As has happened to him before, Archer suddenly begins to dread the sameness of his future with May. He’s not happy, and he has no hope that he will be. He pities the Wellands, but he’s destined to follow in their footsteps. He feels trapped with May, as represented by the relief he gets at opening the window. May asking him to close the window mirrors Archer’s perception that their marriage consists of May asking him every day to suffocate in monotony.
Suddenly Archer imagines May dying and leaving him free. He hardly realizes the enormity of the fact that he’s wishing this; instead it seems like a wonderful new possibility. She asks whether he’s ill. He moves to sit, saying that he pities her because he’ll never open a window without worrying her. She says quietly that she won’t worry if he’s happy, but he says he has to open windows to be happy.
Archer is becoming truly desperate; though he doesn’t actually wish May any harm, he so wants to be free of her that death seems like a good option. Their interaction about the window symbolizes their fundamental incompatibility. Archer needs something that May just can’t give him.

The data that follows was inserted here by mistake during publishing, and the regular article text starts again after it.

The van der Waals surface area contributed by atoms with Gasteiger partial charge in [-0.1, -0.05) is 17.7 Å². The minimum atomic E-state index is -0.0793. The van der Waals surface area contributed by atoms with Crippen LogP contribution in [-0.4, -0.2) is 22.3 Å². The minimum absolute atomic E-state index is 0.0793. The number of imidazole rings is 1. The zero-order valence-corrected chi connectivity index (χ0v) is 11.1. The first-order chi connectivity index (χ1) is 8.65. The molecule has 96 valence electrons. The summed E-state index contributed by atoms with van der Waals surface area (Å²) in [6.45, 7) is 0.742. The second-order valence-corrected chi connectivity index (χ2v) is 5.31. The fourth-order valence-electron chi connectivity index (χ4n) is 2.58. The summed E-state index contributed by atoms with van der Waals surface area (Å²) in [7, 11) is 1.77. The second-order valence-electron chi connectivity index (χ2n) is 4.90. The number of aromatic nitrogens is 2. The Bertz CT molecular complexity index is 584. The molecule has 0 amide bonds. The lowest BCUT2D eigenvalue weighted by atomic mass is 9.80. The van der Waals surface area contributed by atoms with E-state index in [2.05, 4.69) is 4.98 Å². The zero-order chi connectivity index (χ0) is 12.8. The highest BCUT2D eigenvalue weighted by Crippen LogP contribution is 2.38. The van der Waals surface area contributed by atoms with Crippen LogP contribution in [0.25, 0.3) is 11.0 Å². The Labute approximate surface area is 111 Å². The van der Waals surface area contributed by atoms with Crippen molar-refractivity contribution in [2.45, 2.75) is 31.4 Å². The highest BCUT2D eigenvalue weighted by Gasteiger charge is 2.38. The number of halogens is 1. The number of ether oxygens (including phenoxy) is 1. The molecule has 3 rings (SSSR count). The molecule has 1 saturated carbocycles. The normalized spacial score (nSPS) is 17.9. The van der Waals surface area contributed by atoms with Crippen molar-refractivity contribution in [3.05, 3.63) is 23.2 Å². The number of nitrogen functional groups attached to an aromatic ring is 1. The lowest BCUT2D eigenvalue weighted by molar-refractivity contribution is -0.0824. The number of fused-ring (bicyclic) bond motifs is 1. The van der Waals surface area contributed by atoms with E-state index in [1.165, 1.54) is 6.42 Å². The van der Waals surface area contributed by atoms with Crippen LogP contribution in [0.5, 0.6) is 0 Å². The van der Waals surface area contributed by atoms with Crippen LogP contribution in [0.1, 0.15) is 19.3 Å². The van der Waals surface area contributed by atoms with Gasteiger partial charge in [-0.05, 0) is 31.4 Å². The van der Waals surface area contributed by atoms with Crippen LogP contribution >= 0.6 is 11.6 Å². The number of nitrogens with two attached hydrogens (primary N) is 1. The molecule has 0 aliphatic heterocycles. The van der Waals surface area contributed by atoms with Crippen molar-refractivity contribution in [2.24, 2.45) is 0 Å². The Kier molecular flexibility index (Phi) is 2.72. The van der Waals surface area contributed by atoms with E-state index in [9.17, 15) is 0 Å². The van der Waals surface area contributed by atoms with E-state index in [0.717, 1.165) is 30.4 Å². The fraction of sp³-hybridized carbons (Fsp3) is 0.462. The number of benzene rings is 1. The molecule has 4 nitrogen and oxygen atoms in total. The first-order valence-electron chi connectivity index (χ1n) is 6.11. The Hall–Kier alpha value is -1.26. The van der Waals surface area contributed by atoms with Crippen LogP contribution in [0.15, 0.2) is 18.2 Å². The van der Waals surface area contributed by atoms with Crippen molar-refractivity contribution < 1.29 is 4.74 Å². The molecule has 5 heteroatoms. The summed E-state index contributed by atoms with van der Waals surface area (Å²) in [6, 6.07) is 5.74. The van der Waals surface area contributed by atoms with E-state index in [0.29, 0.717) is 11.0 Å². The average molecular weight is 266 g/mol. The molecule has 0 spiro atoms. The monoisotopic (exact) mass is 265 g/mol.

A week goes by without Archer seeing Ellen or hearing anything about her. He has formed a resolve that came to him when he leaned out the window. One day May says that Mrs. Mingott wants to see him. Archer asks whether they should go together, but May says he should go alone, which is exactly what he wanted. His heart is pounding when he arrives at the house. He imagines that Ellen is waiting for him inside. All he wants to know is the date she’s returning to Washington.
After his desperate moment at the window, Archer has decided to leave May once and for all and follow Ellen back to Washington. Once again, May unwittingly facilitates Archer’s plans to meet Ellen. Like usual, he imagines an entire scene with Ellen, but reality rarely goes the way he wants it to.
However, Archer is shown into Mrs. Mingott’s room without seeing Ellen. She’s sitting in her armchair, and all evidence of her stroke has disappeared besides her being pale and shadowy. She asks whether she’s hideous, and Archer says she’s more beautiful than ever, which makes her laugh. She asks whether Ellen was so very beautiful when he drove her back from the ferry, and whether that was why he left the carriage. She says it’s a pity Ellen didn’t marry him, but now Ellen’s going to stay with her.
Mrs. Mingott displays an odd attitude towards Archer. Though she seems almost to suspect that Archer is attracted to Ellen, she also teasingly encourages him in his attraction, meaning that their interactions are rather torturous and definitely ironic. If Ellen’s going to stay with Mrs. Mingott, then she and Archer will be able to see each other often.